However, we must also be careful how we use the term "productivity" because, with our increasingly service-industry economy, we require other yardsticks of effectiveness; the assembly-line term productivity may actually mislead us in establishing desirable public policy. Let me illustrate by some comments about the impact of current economic conditions on the state of Canadian universities. It is perhaps curious that, in Ontario, one sector that is being urged to do what the overall economy has not been doing, in terms of productivity, is the university. We are not being told that politicians, professional athletes, or ballet dancers should be more productive, but university professors must be. One of the shortcomings of the term "productivity" is its narrow, quantitative meaning. The term in universities has come to be applied to the staff-student ratio. Quadruple the numbers in a classroom and all will be well, it is argued. However, that says nothing about the quality or effectiveness of the teaching and nothing about research, scholarship, and student guidance and assistance and the countless other activities of professors in a university. What we require then is attention to "productiveness"--a term which employs quality and merit as true yardsticks of effectiveness.
Nor do I like current proposals for reducing admissions to the universities, and the assumption that this will automatically ensure the admission only of the more gifted members of our society. I believe we are far from the ideal goal of equality of educational opportunity in Canada. I am not convinced that sons or daughters of hard-rock miners in Timmins, assembly-line workers in Oshawa, or marginal farmers in Eastern Ontario have the same economic and environmental advantage, nor am I convinced that newcomers to Canada with language handicaps have the same opportunity for getting to university. We must continue to broaden educational opportunity.. At the same time, we should avoid confusion between the terms "elitism" and "merit". Universities should not be elitist institutions, but they must be places of merit. To ensure opportunity to all who can profit from the university experience will help to accomplish that objective.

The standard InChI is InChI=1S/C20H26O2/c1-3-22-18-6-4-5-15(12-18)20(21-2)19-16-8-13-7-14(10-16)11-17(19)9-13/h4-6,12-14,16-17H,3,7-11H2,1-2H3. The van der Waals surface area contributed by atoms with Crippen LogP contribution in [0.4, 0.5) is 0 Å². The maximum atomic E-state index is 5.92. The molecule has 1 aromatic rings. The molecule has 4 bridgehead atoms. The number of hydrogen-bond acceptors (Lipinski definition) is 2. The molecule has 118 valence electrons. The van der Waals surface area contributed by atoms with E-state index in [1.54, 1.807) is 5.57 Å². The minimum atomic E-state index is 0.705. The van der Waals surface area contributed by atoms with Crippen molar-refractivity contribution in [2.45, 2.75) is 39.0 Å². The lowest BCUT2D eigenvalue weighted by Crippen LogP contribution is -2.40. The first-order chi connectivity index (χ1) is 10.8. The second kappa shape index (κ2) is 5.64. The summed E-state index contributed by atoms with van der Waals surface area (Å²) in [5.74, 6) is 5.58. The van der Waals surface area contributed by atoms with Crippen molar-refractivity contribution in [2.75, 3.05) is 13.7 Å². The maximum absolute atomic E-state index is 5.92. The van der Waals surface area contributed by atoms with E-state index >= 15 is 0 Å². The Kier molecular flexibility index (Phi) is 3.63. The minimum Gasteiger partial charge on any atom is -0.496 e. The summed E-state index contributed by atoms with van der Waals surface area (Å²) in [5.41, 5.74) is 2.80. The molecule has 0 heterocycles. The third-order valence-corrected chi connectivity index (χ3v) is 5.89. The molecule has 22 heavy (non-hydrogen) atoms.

Other questions are raised by the debate over admissions policy. What is the basic purpose of the university? Are we to continue with mass education or revert to the academy? Are we to provide general education or occupational preparation? Are today's courses designed and taught in the most appropriate manner? For example, should science continue to be more important than the humanities in preparing a person to be a medical doctor today?
As a new university president, I believe that I brought a reasonable degree of objectivity to the preparation of my first university budget. I also believe that we are now in danger of gravely diminishing the basic quality of our universities as a result of under-financing. But I have never taken the view that it was sufficient to blame an uncomprehending public or an unsympathetic government. I believe that we can convince the public and governments, but we will have to work at it.
In 1956, a significant national conference called "Canada's Crisis in Higher Education" was held in Ottawa to discuss ways of preparing for the great bulge of post-war babies that swept like a tidal wave across old and new universities in the 1960's. I believe that in 1975, we require another such conference, a national conference on "The Survival of Universities in Canada" in order that we can chart our course for the Seventies, renourish our declining morale, and provide not only the provincial governments but the federal government with renewed evidence of the social importance of universities.
Perhaps at this stage you are wondering about the connection of this with my main theme about the Canadian economy. Well, in one sense there is none, because I do not regard the justification for education as "investment in human capital" in that unfelicitous phrase of the Sixties. However, I would insist that we will not improve our economic position or enhance our highly favoured social situation without the strong leadership and the wide variety of humanizing influences, which universities can provide. I believe that the universities can still offer that leadership and I would be happy to document the proposition, but that would require another speech on another occasion.
The story is told of an absent-minded professor who lived on Toronto Island. One morning, he rushed down to dockside and saw the ferry about two feet out from the dock. He flung his briefcase abroad and with an heroic leap, landed on board in a heap. Looking up with a benign smile, he gasped: "I made it." To which one of the hands replied: "Yes sir, but why didn't you wait until we docked?"
The Canadian economy labours under no such confusion. It has docked and is not moving! And yet, a magnificent journey still lies ahead for Canada if we can rev up the engines, keep down the price of fuel, encourage the helmsman to steer the smoothest course, and urge the hands to be more moderate in wanting to enjoy the benefits of the promised land before we have arrived. Clearly that involves a wide degree of understanding, and some national goals and objectives. We must all work at the first and we should insist on no less than the second.
Dr. Macdonald was thanked on behalf of The Empire Club of Canada by Colonel E. A. Royce, a Past President of the Club.